Breast Cancer And Seniors: What You Need To Know
October is Breast Cancer Awareness Month, and while a lot of attention is given to the importance of early detection and women getting mammograms beginning at age 40, there is less emphasis on older adults. In reality, this population is at increased risk and should continue to be vigilant about breast health.
According to the Surveillance Epidemiology and End Results registry, “The median age of a breast cancer diagnosis is 62 and nearly 20 percent of women diagnosed are over the age of 75.” Researchers also predict that cancer diagnoses in women ages 70 to 84 will continue to increase.
The good news is that breast cancer is still treatable – and survivable – for seniors. Whereas radical mastectomies were once commonplace, with advancements in research and treatment, they are now fairly rare with other options proving effective. More studies are being conducted to better understand cancer development and treatment effects on older adults. It is important that the patient’s age and functional ability be taken into consideration when undergoing chemotherapy treatment to reduce risk of potential toxicities and minimize the impact on their quality of life.
Breast Cancer Signs And Symptoms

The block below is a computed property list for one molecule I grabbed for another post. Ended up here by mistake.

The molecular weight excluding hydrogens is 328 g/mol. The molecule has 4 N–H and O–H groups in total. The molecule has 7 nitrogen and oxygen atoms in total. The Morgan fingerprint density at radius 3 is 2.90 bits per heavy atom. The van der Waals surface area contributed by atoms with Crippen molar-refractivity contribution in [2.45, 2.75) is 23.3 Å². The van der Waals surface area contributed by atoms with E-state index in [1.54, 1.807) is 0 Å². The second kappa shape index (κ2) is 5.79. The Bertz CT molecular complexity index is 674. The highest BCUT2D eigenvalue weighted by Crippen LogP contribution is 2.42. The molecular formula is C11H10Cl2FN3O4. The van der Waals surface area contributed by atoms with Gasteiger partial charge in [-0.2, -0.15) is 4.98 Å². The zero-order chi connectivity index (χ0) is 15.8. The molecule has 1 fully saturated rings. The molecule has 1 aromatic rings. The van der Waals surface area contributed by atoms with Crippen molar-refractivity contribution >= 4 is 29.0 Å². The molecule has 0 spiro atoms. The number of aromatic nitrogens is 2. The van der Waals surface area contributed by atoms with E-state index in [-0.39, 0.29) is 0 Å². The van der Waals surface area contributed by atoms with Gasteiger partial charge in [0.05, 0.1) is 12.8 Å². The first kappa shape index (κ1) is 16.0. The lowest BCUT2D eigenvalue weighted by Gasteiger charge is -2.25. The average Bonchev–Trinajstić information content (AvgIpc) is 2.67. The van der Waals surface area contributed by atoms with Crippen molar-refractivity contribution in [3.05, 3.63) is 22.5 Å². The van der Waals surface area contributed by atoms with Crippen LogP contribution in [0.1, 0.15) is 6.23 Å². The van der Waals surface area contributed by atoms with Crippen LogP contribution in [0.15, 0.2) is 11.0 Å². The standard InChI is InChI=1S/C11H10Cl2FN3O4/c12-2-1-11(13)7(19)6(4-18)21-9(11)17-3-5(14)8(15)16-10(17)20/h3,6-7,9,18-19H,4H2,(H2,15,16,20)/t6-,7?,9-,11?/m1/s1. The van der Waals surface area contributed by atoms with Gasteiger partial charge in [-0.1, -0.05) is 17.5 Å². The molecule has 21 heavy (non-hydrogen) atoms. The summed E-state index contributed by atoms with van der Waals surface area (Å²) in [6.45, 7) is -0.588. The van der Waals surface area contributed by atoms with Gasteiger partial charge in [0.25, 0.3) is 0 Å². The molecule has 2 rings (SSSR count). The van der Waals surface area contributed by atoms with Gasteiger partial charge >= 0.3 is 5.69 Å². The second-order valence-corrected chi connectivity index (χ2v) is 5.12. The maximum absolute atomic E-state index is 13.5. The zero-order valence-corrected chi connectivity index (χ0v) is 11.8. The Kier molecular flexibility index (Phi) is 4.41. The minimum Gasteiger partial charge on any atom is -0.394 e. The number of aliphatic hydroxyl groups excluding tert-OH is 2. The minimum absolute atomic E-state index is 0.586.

Early detection is still key when it comes to effectively treating breast cancer. Women should continue to receive annual or biennial mammograms to monitor breast health and detect any changes. Unfortunately, doctors have found that seniors tend to become less consistent with yearly breast screenings. Monthly self-exams are also recommended, as well as paying attention to warning signs that may indicate breast cancer.
Signs and symptoms include:
- A lump in the breast or underarm
- Visible changes in breast size or shape
- Redness or pitting of the skin
- Bloody discharge from the nipple
Women should also know common risk factors for breast cancer such as:
- Over 50 years old
- Menarche beginning before age 12
- Menopause beginning after age 50
- No pregnancy or pregnancy after age 30
- Long-term oral contraceptive use
- Dense breast tissue
Treatment For Breast Cancer
Surgery is still very common for breast cancer, but it is not necessarily the first line of defense. Many women undergo chemotherapy or radiation therapy to shrink or destroy tumors and cancer cells. These treatments are sometimes used in conjunction with one another, or with surgery. A lumpectomy may be performed to remove just the tumor, or a mastectomy may be performed to remove the entire breast. Hormone therapy is also becoming more common for certain types of breast cancer.
Chemotherapy and radiation often take place over many weeks and require regular visits for treatment. These treatments can be hard on the body, and it can be beneficial for women to have reliable transportation as well as support at home to manage side effects and assist with daily care.
In-home caregivers can provide a wide range of non-medical care and support for women as they undergo or recover from breast cancer treatment. Caregivers can help prepare healthy meals, assist with mobility, accompany individuals on errands or outings, provide medication reminders, perform light housekeeping, and much more allowing seniors to remain as independent as possible.